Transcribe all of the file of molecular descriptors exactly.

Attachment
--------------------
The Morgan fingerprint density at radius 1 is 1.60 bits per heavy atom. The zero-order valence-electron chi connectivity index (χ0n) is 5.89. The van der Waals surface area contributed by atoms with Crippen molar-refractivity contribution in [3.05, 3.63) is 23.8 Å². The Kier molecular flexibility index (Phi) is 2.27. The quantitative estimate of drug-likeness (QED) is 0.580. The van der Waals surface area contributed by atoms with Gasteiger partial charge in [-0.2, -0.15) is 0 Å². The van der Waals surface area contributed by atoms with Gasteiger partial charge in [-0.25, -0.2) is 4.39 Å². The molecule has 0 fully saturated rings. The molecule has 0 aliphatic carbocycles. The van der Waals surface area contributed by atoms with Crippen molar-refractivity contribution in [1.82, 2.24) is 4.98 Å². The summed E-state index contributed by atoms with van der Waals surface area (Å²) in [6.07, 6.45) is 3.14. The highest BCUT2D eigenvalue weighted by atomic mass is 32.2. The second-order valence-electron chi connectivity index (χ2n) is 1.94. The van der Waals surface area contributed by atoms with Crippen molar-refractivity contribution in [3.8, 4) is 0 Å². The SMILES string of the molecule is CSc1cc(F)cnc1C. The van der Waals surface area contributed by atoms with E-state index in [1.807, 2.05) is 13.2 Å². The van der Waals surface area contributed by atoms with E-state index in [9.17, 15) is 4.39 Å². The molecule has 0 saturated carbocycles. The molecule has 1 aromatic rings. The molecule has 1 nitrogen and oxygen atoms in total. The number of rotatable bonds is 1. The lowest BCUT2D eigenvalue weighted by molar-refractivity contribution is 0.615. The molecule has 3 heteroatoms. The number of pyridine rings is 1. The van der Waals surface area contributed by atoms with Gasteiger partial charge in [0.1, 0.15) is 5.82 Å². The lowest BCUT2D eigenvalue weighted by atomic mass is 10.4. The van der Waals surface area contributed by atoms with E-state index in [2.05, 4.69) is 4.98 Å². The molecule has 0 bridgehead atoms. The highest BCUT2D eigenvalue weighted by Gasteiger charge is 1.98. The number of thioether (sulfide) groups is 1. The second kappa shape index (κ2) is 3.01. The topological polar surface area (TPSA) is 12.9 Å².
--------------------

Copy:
The Morgan fingerprint density at radius 1 is 1.60 bits per heavy atom. The zero-order valence-electron chi connectivity index (χ0n) is 5.89. The van der Waals surface area contributed by atoms with Crippen molar-refractivity contribution in [3.05, 3.63) is 23.8 Å². The Kier molecular flexibility index (Phi) is 2.27. The quantitative estimate of drug-likeness (QED) is 0.580. The van der Waals surface area contributed by atoms with Gasteiger partial charge in [-0.2, -0.15) is 0 Å². The van der Waals surface area contributed by atoms with Gasteiger partial charge in [-0.25, -0.2) is 4.39 Å². The molecule has 0 fully saturated rings. The molecule has 0 aliphatic carbocycles. The van der Waals surface area contributed by atoms with Crippen molar-refractivity contribution in [1.82, 2.24) is 4.98 Å². The summed E-state index contributed by atoms with van der Waals surface area (Å²) in [6.07, 6.45) is 3.14. The highest BCUT2D eigenvalue weighted by atomic mass is 32.2. The second-order valence-electron chi connectivity index (χ2n) is 1.94. The van der Waals surface area contributed by atoms with Crippen molar-refractivity contribution in [3.8, 4) is 0 Å². The SMILES string of the molecule is CSc1cc(F)cnc1C. The van der Waals surface area contributed by atoms with E-state index in [1.807, 2.05) is 13.2 Å². The van der Waals surface area contributed by atoms with E-state index in [9.17, 15) is 4.39 Å². The molecule has 0 saturated carbocycles. The molecule has 1 aromatic rings. The molecule has 1 nitrogen and oxygen atoms in total. The number of rotatable bonds is 1. The lowest BCUT2D eigenvalue weighted by molar-refractivity contribution is 0.615. The molecule has 3 heteroatoms. The number of pyridine rings is 1. The van der Waals surface area contributed by atoms with Gasteiger partial charge in [0.1, 0.15) is 5.82 Å². The lowest BCUT2D eigenvalue weighted by atomic mass is 10.4. The van der Waals surface area contributed by atoms with E-state index in [2.05, 4.69) is 4.98 Å². The molecule has 0 bridgehead atoms. The highest BCUT2D eigenvalue weighted by Gasteiger charge is 1.98. The number of thioether (sulfide) groups is 1. The second kappa shape index (κ2) is 3.01. The topological polar surface area (TPSA) is 12.9 Å².